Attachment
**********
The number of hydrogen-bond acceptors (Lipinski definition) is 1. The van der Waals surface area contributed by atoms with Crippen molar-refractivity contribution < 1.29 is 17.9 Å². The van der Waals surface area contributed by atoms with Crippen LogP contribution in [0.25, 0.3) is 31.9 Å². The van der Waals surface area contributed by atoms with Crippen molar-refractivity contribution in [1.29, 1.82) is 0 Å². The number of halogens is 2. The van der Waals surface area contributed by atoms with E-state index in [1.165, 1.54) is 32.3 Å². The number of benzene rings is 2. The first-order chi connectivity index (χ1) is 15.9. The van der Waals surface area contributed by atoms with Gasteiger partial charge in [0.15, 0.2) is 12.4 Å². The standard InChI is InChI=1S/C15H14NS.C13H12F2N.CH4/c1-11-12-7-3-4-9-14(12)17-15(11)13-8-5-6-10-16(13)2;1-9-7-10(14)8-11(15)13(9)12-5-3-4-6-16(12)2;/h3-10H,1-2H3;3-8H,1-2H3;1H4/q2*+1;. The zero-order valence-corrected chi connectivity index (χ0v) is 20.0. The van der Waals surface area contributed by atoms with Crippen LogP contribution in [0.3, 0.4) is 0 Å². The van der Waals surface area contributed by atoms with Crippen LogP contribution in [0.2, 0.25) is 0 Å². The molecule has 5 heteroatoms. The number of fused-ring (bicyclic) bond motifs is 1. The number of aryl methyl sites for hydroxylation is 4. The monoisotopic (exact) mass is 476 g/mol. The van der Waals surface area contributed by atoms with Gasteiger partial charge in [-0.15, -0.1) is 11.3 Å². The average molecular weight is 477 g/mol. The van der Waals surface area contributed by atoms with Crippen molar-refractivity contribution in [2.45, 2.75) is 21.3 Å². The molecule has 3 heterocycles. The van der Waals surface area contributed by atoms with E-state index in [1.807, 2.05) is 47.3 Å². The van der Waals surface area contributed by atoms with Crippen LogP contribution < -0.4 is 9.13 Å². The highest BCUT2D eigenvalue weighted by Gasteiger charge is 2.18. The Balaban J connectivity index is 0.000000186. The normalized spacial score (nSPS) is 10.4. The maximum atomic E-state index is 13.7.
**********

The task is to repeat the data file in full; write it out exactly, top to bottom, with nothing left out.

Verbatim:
The number of hydrogen-bond acceptors (Lipinski definition) is 1. The van der Waals surface area contributed by atoms with Crippen molar-refractivity contribution < 1.29 is 17.9 Å². The van der Waals surface area contributed by atoms with Crippen LogP contribution in [0.25, 0.3) is 31.9 Å². The van der Waals surface area contributed by atoms with Crippen molar-refractivity contribution in [1.29, 1.82) is 0 Å². The number of halogens is 2. The van der Waals surface area contributed by atoms with E-state index in [1.165, 1.54) is 32.3 Å². The number of benzene rings is 2. The first-order chi connectivity index (χ1) is 15.9. The van der Waals surface area contributed by atoms with Gasteiger partial charge in [0.15, 0.2) is 12.4 Å². The standard InChI is InChI=1S/C15H14NS.C13H12F2N.CH4/c1-11-12-7-3-4-9-14(12)17-15(11)13-8-5-6-10-16(13)2;1-9-7-10(14)8-11(15)13(9)12-5-3-4-6-16(12)2;/h3-10H,1-2H3;3-8H,1-2H3;1H4/q2*+1;. The zero-order valence-corrected chi connectivity index (χ0v) is 20.0. The van der Waals surface area contributed by atoms with Crippen LogP contribution in [0.3, 0.4) is 0 Å². The van der Waals surface area contributed by atoms with Crippen LogP contribution in [0.2, 0.25) is 0 Å². The molecule has 5 heteroatoms. The number of fused-ring (bicyclic) bond motifs is 1. The number of aryl methyl sites for hydroxylation is 4. The monoisotopic (exact) mass is 476 g/mol. The van der Waals surface area contributed by atoms with Gasteiger partial charge in [-0.15, -0.1) is 11.3 Å². The average molecular weight is 477 g/mol. The van der Waals surface area contributed by atoms with Crippen molar-refractivity contribution in [2.45, 2.75) is 21.3 Å². The molecule has 3 heterocycles. The van der Waals surface area contributed by atoms with E-state index in [1.807, 2.05) is 47.3 Å². The van der Waals surface area contributed by atoms with Crippen LogP contribution < -0.4 is 9.13 Å². The highest BCUT2D eigenvalue weighted by Gasteiger charge is 2.18. The Balaban J connectivity index is 0.000000186. The normalized spacial score (nSPS) is 10.4. The maximum atomic E-state index is 13.7.